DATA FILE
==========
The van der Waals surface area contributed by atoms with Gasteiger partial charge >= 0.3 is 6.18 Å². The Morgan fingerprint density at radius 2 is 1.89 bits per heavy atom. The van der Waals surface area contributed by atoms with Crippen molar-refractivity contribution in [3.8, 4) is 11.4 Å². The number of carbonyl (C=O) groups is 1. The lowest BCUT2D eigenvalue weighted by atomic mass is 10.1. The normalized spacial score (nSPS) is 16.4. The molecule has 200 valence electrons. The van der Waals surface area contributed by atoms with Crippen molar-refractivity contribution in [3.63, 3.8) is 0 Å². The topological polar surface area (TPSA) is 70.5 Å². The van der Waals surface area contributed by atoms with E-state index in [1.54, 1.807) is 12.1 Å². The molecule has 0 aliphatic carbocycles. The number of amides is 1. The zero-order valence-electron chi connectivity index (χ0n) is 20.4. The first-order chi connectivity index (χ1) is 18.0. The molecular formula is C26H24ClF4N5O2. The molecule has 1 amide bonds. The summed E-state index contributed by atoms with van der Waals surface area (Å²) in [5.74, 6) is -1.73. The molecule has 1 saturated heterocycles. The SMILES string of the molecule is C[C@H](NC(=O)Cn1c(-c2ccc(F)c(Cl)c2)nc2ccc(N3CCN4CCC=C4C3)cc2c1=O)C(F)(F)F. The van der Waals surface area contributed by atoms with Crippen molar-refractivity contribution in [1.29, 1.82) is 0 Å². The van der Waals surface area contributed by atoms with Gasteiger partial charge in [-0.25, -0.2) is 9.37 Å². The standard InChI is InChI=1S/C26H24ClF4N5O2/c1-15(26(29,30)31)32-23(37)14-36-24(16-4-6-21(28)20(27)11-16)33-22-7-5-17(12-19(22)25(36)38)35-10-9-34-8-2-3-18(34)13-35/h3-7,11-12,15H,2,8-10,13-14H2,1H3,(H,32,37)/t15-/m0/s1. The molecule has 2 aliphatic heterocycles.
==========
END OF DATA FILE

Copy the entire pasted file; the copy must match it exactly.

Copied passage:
The van der Waals surface area contributed by atoms with Gasteiger partial charge >= 0.3 is 6.18 Å². The Morgan fingerprint density at radius 2 is 1.89 bits per heavy atom. The van der Waals surface area contributed by atoms with Crippen molar-refractivity contribution in [3.8, 4) is 11.4 Å². The number of carbonyl (C=O) groups is 1. The lowest BCUT2D eigenvalue weighted by atomic mass is 10.1. The normalized spacial score (nSPS) is 16.4. The molecule has 200 valence electrons. The van der Waals surface area contributed by atoms with Crippen molar-refractivity contribution in [3.63, 3.8) is 0 Å². The topological polar surface area (TPSA) is 70.5 Å². The van der Waals surface area contributed by atoms with E-state index in [1.54, 1.807) is 12.1 Å². The molecule has 0 aliphatic carbocycles. The number of amides is 1. The zero-order valence-electron chi connectivity index (χ0n) is 20.4. The first-order chi connectivity index (χ1) is 18.0. The molecular formula is C26H24ClF4N5O2. The molecule has 1 amide bonds. The summed E-state index contributed by atoms with van der Waals surface area (Å²) in [5.74, 6) is -1.73. The molecule has 1 saturated heterocycles. The SMILES string of the molecule is C[C@H](NC(=O)Cn1c(-c2ccc(F)c(Cl)c2)nc2ccc(N3CCN4CCC=C4C3)cc2c1=O)C(F)(F)F. The van der Waals surface area contributed by atoms with Crippen molar-refractivity contribution in [1.29, 1.82) is 0 Å². The van der Waals surface area contributed by atoms with Gasteiger partial charge in [-0.25, -0.2) is 9.37 Å². The standard InChI is InChI=1S/C26H24ClF4N5O2/c1-15(26(29,30)31)32-23(37)14-36-24(16-4-6-21(28)20(27)11-16)33-22-7-5-17(12-19(22)25(36)38)35-10-9-34-8-2-3-18(34)13-35/h3-7,11-12,15H,2,8-10,13-14H2,1H3,(H,32,37)/t15-/m0/s1. The molecule has 2 aliphatic heterocycles.